¶Metro style apps and the Win32 API
It's been way too long since I posted, hasn't it? Time to change that.
There's been a bit of discussion about the difference between "desktop apps" and "Metro style apps" on Windows 8, particularly as it pertains to Windows RT (previously Windows on ARM), which currently isn't going to allow third party development of desktop apps. Part of the confusion comes from the fact that you can use native C++ code in a Metro style app. Native C++ doesn't mean you can just recompile an existing C++ app written on top of Win32, though, and there are lots of misconceptions about what this means for converting existing apps to Metro.
I haven't actually written a Metro app, but I have looked a bit at what's involved out of curiosity. Looking at the documentation and the requirements, I'm of the opinion that most C++ apps will require a major rework to conform to Metro app requirements. This is based on the restrictions to Win32 API usage that will require invasive changes to either the C++ code itself or the frameworks that the C++ code is based on. Nevertheless, it's useful to actually look at the API lists and get an idea of where the trouble spots are, which is what I'm going to do here. Think of this as a what-if exercise, kind of what would happen if someone at work just asked you for a wild guess at what would need to change to retarget Metro.
Of course, in order to do this we'd need some guidelines, so we're going to assume:
- That you actually want to use Windows and a Metro style app. Yeah, I know, definitely not always true... just pretend for the sake of this exercise, then.
- That the application is appropriate for Metro conversion and doesn't have obviously crazy Win32 usage. Sysinternals Process Explorer is not likely to be a good target app for conversion.
- That the UI is going to be rewritten from scratch, so that it actually suits Metro and a tablet. The entire Win32 UI subsystem is gone, so there's no point in wondering about that.
- That we're mainly talking about a C++ core that's reasonably well architected, i.e. has the Win32 API calls reasonably wrapped and is decently modular, so that if an API call has a direct replacement it isn't a big deal to swap it out. We're looking for stumbling blocks here, like a lack of equivalent functionality.
- That the resultant app will be written to properly conform to requirements and won't try to do things like subvert the API restrictions.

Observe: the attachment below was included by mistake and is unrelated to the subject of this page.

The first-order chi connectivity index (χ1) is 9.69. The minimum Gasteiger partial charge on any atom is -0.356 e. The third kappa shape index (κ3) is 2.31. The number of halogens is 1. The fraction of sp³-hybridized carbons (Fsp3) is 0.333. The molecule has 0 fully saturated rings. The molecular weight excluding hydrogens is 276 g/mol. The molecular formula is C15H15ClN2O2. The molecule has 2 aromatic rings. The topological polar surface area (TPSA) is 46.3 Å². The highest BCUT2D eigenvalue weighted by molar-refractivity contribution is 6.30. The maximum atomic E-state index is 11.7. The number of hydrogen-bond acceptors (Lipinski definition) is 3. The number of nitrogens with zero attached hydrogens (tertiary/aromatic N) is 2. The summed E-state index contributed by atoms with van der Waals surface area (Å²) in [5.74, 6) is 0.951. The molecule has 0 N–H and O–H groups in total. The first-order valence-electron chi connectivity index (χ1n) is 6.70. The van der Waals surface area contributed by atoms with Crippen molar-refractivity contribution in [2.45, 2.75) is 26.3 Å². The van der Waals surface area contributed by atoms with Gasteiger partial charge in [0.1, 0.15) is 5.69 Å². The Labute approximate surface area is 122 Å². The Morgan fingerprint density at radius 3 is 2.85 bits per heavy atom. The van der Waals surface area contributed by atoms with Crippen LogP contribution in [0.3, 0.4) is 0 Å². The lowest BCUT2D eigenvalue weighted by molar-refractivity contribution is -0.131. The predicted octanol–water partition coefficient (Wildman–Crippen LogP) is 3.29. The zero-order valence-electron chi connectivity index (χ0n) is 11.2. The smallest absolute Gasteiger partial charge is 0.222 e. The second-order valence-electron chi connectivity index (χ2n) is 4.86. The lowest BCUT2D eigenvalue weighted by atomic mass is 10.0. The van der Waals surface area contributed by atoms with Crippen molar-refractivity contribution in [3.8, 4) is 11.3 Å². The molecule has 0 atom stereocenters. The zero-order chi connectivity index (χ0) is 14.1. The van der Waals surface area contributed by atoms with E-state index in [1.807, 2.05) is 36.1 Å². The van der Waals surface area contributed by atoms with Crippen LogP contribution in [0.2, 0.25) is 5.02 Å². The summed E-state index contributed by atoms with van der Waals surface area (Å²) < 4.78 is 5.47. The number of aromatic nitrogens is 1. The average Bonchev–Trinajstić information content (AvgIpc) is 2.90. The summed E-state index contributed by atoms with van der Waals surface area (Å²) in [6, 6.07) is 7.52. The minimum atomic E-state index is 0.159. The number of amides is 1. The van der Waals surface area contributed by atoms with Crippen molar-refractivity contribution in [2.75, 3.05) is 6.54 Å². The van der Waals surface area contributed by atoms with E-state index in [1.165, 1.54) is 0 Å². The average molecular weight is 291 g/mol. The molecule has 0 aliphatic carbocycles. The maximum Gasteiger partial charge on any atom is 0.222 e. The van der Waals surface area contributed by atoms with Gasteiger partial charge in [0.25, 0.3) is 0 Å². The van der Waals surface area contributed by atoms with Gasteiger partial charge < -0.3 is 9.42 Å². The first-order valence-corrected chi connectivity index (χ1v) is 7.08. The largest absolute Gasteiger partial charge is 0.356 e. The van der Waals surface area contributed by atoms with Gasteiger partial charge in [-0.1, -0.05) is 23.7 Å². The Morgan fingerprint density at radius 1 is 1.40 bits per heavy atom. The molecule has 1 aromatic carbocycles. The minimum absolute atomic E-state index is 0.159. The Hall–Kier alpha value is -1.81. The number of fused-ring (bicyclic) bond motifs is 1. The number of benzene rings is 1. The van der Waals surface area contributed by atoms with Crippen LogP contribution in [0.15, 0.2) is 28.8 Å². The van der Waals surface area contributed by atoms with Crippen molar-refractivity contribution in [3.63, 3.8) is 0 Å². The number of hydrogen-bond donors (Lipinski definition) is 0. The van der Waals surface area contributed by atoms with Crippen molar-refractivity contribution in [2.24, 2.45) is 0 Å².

- That you're using Visual C++ and can easily interface to WinRT through C++/CX when needed. Code only compiles under GCC? Uh, sorry, that's a whole other set of problems that I can't cover here. I think it's possible to use WinRT entirely through COM APIs, but it's likely to, uh, build character.
Our main reference is going to be "Win32 and COM for Metro style apps" from MSDN:
...which, as of this writing, is preliminary and subject to change of course. I'm just going to go down this list, as well as lookup APIs to see if they're marked as "desktop only" or "desktop and Metro apps", and see what that means for existing code.
So, with all of this in mind, what stumbling blocks that we might encounter?
Well, time to update that file I/O code, starting with using CreateFile2() instead of CreateFile(). Not CreateFileEx()? Someone on the Windows team got tired of *Ex() jokes?
FlushFileBuffers() is allowed, which surprises me as it's one of the best ways to absolutely destroy system performance. I suppose it's still needed for reliable storage.
ReadFileEx() and WriteFileEx() are missing... which I think means no I/O completion ports. It seems like in some ways, Windows 3.1/9x style code actually survives the Metro transition better than NT-style code.
Memory mapped files are supported, interestingly. I guess it'd be bad to ban that as memory mapping helps save memory.
DirectInput: Gone, only XInput allowed. Okay, I can't cry about this one, because DirectInput was a maze of GUIDs and enumeration callbacks and wasn't really direct anything anymore, and XInput is much easier to use. The latter does suffer from the "all gamepads are Xbox 360 gamepads" problem, though.
Debugging and Error Handling
No SetUnhandledExceptionFilter(). This function was long abused in DLLs, so this is also understandable, but it's a bit disappointing as there were lots of good uses for this function, like dumping last ditch recovery information before the program dies. I guess the argument is that Metro style apps shouldn't crash....
I don't see SetVectoredExceptionHandler() either. Hmm.
Direct2D and Direct3D 11. Missing from this list: GDI, GDI+, DirectDraw, Direct3D 9, Direct3D 10, and OpenGL. I don't think there are many programs which wouldn't have to have their graphics layer rewritten for this one.
D3DCompile() is at least supported, which is handy if you need to do really crazy shader transformations. Interestingly, D3DDisassemble() is also supported.